Tag Archive for: Pacific Cycling Centre

PCC athletes will continue to be fueled by Infinit into 2022. The Canadian-based nutrition company has renewed its partnership with PCC for a third year. Luke Hubner takes his nutrition seriously and uses Infinit Ride in his drinks. “If I have it I can always keep going way longer than I would expect.” He takes Infinit on his long rides: “I don’t think I can make it through without it.” Parker Swanstrom also uses Ride to avoid that ‘bonking’ feeling, but also likes other Infinit products. “Jet Fuel is perfect for the track and shorter road events as it helps me activate my system for shorter hard efforts. Then for recovery Repair mix is a good thing for me to drink post effort to help save the system for more race days or just general recovery.”

Infinit Canada 

 

Pacific Cycling Centre is offering purchase options for its team training kit in time for the Christmas Season. Designed by Jakroo Canada the kit features a cycling jersey, thermal jersey, pro bib shorts, wind vest, arm warmers, leg warmers and a neck wrap. Prices are discounted by 20% but the more orders placed the bigger the discount. Order must be placed by November 28 for estimated delivery of December 13.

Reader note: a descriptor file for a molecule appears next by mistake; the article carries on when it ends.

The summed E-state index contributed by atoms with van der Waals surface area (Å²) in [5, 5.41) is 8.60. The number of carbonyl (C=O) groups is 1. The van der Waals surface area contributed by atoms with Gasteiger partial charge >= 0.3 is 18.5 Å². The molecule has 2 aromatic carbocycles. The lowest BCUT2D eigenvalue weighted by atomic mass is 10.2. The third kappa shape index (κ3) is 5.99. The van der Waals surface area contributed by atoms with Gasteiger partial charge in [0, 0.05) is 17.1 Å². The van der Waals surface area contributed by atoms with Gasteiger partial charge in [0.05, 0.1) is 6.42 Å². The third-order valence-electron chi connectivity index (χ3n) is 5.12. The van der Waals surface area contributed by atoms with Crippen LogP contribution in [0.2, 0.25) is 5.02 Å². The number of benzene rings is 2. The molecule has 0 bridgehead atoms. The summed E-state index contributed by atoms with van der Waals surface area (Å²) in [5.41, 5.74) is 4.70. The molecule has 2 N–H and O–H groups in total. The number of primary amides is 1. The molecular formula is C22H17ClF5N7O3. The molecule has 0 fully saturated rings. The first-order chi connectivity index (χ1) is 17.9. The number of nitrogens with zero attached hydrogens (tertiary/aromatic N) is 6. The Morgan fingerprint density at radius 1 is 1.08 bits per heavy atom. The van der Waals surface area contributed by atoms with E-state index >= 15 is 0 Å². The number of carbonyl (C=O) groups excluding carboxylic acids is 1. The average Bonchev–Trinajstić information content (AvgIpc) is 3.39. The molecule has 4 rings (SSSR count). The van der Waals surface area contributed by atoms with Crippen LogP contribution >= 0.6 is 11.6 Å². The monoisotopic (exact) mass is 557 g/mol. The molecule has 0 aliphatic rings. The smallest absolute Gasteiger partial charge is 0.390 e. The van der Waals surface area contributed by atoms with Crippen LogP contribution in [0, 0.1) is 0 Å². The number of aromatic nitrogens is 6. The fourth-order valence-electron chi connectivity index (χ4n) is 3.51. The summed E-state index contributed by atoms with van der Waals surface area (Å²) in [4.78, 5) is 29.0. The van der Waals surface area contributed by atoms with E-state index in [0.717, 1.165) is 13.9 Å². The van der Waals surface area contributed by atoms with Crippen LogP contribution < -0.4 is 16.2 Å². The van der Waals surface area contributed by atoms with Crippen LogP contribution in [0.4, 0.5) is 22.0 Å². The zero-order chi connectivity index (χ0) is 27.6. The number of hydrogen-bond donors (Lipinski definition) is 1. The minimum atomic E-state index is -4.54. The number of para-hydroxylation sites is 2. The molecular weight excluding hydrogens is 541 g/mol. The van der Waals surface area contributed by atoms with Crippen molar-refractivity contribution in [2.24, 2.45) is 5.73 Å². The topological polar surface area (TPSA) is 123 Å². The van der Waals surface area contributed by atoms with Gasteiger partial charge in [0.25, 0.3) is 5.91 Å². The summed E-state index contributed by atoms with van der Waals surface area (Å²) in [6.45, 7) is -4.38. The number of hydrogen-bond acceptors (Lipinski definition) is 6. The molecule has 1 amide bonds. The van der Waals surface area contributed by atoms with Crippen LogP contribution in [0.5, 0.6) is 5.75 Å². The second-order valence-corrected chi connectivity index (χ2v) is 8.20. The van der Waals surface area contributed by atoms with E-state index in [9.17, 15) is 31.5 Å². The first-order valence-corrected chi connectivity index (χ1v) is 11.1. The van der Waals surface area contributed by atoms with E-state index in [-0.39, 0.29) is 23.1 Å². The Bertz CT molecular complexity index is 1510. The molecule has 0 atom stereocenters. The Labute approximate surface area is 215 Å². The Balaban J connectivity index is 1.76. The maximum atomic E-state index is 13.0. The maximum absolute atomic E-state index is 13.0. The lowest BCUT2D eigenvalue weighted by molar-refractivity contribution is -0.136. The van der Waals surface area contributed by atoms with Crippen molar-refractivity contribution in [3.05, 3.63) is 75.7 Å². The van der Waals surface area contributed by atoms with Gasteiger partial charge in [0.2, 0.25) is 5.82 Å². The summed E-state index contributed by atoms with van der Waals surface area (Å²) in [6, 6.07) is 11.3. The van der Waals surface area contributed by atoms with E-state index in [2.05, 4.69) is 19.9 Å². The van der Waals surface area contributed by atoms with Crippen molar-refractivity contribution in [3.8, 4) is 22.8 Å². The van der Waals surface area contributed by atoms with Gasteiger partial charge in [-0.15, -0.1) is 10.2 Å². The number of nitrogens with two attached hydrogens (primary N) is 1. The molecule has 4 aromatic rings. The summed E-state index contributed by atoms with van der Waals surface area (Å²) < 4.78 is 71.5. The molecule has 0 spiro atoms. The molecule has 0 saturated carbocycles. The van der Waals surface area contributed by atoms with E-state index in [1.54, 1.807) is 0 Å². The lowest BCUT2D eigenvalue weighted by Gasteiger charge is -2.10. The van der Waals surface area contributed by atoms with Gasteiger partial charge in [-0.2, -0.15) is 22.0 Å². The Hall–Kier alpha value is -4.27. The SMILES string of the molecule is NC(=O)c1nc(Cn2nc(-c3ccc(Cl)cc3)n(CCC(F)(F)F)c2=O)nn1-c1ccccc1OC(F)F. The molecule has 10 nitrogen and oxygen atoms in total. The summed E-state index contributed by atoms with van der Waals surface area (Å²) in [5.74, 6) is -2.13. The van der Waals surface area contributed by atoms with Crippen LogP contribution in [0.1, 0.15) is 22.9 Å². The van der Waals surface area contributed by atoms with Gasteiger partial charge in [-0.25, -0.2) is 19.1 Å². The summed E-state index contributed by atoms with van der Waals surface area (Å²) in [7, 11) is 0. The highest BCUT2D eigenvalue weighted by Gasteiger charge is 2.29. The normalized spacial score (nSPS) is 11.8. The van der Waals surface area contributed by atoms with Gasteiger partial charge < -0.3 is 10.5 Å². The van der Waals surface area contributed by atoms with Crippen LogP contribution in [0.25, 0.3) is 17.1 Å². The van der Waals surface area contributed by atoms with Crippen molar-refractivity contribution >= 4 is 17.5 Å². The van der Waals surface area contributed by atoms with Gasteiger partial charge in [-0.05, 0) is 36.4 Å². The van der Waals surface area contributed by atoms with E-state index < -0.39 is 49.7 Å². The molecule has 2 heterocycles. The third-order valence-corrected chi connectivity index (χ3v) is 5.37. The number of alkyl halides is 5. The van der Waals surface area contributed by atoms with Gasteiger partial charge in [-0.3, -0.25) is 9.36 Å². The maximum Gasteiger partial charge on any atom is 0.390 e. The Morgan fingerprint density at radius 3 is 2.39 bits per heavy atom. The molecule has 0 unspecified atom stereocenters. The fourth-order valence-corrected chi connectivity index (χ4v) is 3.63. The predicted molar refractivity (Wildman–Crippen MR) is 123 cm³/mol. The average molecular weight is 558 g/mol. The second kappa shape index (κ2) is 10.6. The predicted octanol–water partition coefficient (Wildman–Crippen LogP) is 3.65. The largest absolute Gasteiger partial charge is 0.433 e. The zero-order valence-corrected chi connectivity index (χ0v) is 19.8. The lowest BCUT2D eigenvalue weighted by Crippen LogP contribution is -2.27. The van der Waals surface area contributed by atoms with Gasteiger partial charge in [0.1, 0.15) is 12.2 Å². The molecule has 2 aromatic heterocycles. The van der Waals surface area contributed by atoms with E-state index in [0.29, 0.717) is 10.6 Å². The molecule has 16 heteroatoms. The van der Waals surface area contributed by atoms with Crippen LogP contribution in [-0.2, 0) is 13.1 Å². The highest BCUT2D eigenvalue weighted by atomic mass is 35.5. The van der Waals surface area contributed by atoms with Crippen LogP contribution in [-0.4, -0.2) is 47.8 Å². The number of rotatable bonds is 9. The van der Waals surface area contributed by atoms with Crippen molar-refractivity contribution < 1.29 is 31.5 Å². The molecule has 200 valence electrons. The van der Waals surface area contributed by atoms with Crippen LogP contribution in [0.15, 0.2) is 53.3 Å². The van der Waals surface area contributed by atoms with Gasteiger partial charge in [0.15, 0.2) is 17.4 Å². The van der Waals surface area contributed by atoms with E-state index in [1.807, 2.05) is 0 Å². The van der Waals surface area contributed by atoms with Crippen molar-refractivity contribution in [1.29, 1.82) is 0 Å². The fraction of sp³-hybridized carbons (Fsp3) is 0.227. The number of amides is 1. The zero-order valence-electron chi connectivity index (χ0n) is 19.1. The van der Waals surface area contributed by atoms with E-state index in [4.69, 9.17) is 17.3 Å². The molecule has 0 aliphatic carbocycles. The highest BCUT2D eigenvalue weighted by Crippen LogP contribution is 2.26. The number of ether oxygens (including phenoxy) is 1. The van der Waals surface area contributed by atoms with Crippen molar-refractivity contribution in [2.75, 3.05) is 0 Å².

VIEW KIT AND PLACE ORDER

 

Pacific Cycling Centre (PCC) is excited to announce that new applications are now being accepted for online and Victoria based athletes for the new cycling season in the Pacific Cycling Centre coaching program and support system.

Despite COVID-19, last season was a success for PCC coached athletes, many achieving high-end personal bests resulting in podium performances, and signed contracts with trade and professional teams.

The new 2021-2022 program will identify a group of athletes who are committed to hard work, and who are willing to develop their potential to progress to the next level and eventually to elite status through PCC’s training system.